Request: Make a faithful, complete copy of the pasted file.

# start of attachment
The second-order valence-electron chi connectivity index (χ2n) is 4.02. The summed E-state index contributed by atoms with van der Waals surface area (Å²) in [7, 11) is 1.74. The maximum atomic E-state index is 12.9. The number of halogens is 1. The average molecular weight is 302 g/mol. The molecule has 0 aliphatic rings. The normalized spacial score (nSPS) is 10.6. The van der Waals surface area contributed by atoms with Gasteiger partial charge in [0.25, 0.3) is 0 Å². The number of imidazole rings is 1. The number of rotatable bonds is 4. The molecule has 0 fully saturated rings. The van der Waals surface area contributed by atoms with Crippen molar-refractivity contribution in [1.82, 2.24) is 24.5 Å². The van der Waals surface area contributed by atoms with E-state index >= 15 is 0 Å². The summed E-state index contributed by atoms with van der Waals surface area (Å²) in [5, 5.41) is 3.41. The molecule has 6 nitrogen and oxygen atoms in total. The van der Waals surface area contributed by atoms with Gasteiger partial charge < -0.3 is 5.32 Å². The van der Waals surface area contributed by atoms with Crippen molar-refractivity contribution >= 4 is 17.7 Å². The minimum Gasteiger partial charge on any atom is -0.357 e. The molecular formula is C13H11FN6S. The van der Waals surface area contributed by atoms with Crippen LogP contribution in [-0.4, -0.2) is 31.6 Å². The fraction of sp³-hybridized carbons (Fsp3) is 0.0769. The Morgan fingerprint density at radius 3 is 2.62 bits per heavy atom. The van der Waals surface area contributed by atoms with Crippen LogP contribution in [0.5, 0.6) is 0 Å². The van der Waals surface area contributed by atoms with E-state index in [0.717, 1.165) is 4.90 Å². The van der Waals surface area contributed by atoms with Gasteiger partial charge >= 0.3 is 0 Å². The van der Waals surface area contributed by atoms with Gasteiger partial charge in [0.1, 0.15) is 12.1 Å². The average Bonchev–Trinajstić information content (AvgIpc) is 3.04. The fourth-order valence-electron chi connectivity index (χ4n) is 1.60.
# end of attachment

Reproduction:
The second-order valence-electron chi connectivity index (χ2n) is 4.02. The summed E-state index contributed by atoms with van der Waals surface area (Å²) in [7, 11) is 1.74. The maximum atomic E-state index is 12.9. The number of halogens is 1. The average molecular weight is 302 g/mol. The molecule has 0 aliphatic rings. The normalized spacial score (nSPS) is 10.6. The van der Waals surface area contributed by atoms with Gasteiger partial charge in [0.25, 0.3) is 0 Å². The number of imidazole rings is 1. The number of rotatable bonds is 4. The molecule has 0 fully saturated rings. The van der Waals surface area contributed by atoms with Crippen molar-refractivity contribution in [1.82, 2.24) is 24.5 Å². The van der Waals surface area contributed by atoms with E-state index >= 15 is 0 Å². The summed E-state index contributed by atoms with van der Waals surface area (Å²) in [5, 5.41) is 3.41. The molecule has 6 nitrogen and oxygen atoms in total. The van der Waals surface area contributed by atoms with Gasteiger partial charge < -0.3 is 5.32 Å². The van der Waals surface area contributed by atoms with Crippen molar-refractivity contribution >= 4 is 17.7 Å². The minimum Gasteiger partial charge on any atom is -0.357 e. The molecular formula is C13H11FN6S. The van der Waals surface area contributed by atoms with Crippen LogP contribution in [-0.4, -0.2) is 31.6 Å². The fraction of sp³-hybridized carbons (Fsp3) is 0.0769. The Morgan fingerprint density at radius 3 is 2.62 bits per heavy atom. The van der Waals surface area contributed by atoms with Crippen LogP contribution in [0.5, 0.6) is 0 Å². The van der Waals surface area contributed by atoms with E-state index in [0.717, 1.165) is 4.90 Å². The van der Waals surface area contributed by atoms with Gasteiger partial charge >= 0.3 is 0 Å². The van der Waals surface area contributed by atoms with Gasteiger partial charge in [0.1, 0.15) is 12.1 Å². The average Bonchev–Trinajstić information content (AvgIpc) is 3.04. The fourth-order valence-electron chi connectivity index (χ4n) is 1.60.